Dec 29, 2008

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In Tribute to Two Men Who Have Enabled Me to Live a Rich Life


                One of the great benefits of being involved in an organization like MDI is that I have a chance to meet and get to know men with whom I could never expect to cross paths with in the circles I typically travel.  The relationships clearly add a subtle depth to who I am and have shifted the way I view the world. Of course the down side to that is the wider the circle, the greater the frequency of incidents of tragedy.  In the past few months I have heard of a number of men who have either died, gotten ill or confronted unexpected tragedy.  I guess as we age, shit happens.  If I get out of denial mode, I’d acknowledge shit is happening to me as well.   The funny thing is I have no problem dealing with my stuff.  I seem to struggle when confronting with the stuff of others though.  I haven’t quite gotten on a handle on how I am supposed to “be”.  So I go to my default mode and just be me and try not to beat myself up too much for things I should have said or done in repose to bad news.

Case in point, two men who I came to develop tremendous respect for – Scott Bye and Kurt Thorne – died unexpectedly.  Both were relatively young, 53 and 47.  Scott had health issues I was aware of, Kurt had a heart problem that he masked really well.   Both had a unique brilliance that I envied.  Both have added immeasurably to my life and in particular to the culture of MDI.  For that I am grateful.

                My original intention was to write a tribute to each.  Incredibly, I’ve been trying to write this for weeks.  It has not been easy to do.  I’m really not sure why.   So my tribute to them will begin and end with the prior paragraph.  They were great human beings.  My only hope is that I conveyed that belief to them when they were alive.  I think that anything else I’d have to say would be more about me than them.  Death, like marriage, is like that.  Everything you wind up feeling has nothing to do with the couple whose wedding you are attending or the funeral you are it.  It is uniquely about your stuff and how those people triggered it.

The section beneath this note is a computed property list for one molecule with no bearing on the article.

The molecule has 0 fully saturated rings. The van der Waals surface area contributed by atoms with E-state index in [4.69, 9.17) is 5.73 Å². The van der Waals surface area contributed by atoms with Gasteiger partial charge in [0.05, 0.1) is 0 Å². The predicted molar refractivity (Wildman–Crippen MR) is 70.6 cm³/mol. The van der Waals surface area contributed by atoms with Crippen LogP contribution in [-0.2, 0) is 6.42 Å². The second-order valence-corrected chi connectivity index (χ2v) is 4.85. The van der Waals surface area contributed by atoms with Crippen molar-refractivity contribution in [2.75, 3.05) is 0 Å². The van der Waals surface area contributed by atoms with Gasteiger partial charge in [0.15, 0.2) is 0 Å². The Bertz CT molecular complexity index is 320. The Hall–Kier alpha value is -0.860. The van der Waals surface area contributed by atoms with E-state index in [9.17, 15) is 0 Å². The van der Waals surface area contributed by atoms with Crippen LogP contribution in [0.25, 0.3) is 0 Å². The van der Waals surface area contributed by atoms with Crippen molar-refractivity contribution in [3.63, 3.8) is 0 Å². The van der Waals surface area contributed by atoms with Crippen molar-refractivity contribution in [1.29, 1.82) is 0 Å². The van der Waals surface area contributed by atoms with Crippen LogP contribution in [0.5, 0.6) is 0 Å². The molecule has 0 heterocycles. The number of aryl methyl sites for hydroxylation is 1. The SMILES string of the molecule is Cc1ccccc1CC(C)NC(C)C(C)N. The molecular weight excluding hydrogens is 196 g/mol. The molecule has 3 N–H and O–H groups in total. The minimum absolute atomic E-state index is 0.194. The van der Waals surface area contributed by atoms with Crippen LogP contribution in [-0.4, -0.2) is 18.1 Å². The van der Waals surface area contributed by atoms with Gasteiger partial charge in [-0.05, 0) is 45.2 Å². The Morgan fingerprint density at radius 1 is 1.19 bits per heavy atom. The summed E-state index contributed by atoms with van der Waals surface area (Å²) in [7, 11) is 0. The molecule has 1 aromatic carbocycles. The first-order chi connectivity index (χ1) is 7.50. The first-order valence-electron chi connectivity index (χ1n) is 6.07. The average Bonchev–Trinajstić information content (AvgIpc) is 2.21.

I’ve never been one to mourn loss.  In my mind as long as I have the memories and something tangible that I can access from some one or something that has been part of my life, I haven’t lost anything.    I can honestly say I have never really grieved any one’s death.   That doesn’t mean I don’t miss having them in my life.  A hole’s a hole and it is not that easy to fill but rather than dwelling on what I know longer have I try to be present to what I was left with.   

I think grief comes more from a sense of incompletion than actual loss.  If you think about it we tend to grieve most for the loss of a parent with whom we have had a contentious relationship with rather than one with whom we had a nurturing and healthy one with.  (The exception being when we have as a sense of guilt that leaves us feeling that our parent’s loss has denied us of the opportunity to prove to them that we were not abject failures.)    

In short, don’t feel guilty and go about beating yourself up because you are not crying more over the passing of a loved one.  You are probably not crying because you actually did love them.  Love is a pretty pure emotion and it stays with you a really long time.  I can still vividly recreate moment with my grandfather, Oscar Kofsky, which probably goes back forty years.  I can remember the place, the stubble on his unshaven face when he went to nibble on my ear and the lilt in his voice when he’d tell me that he was out walking my dog, Stymie, so long that “his eyes read empty.”

And I had similar moments with both Scott and Kurt, but they were my moments.  And they will stay that way, they are not going anywhere.

    So I want to give thanks to two men who have contributed not just to me but to hundreds, if not thousands of men and women, many of whom have no idea of the legacy they have left behind.

                And I want to urge you to say what you need to say to the people in your life, and say it now, when it actually means something.


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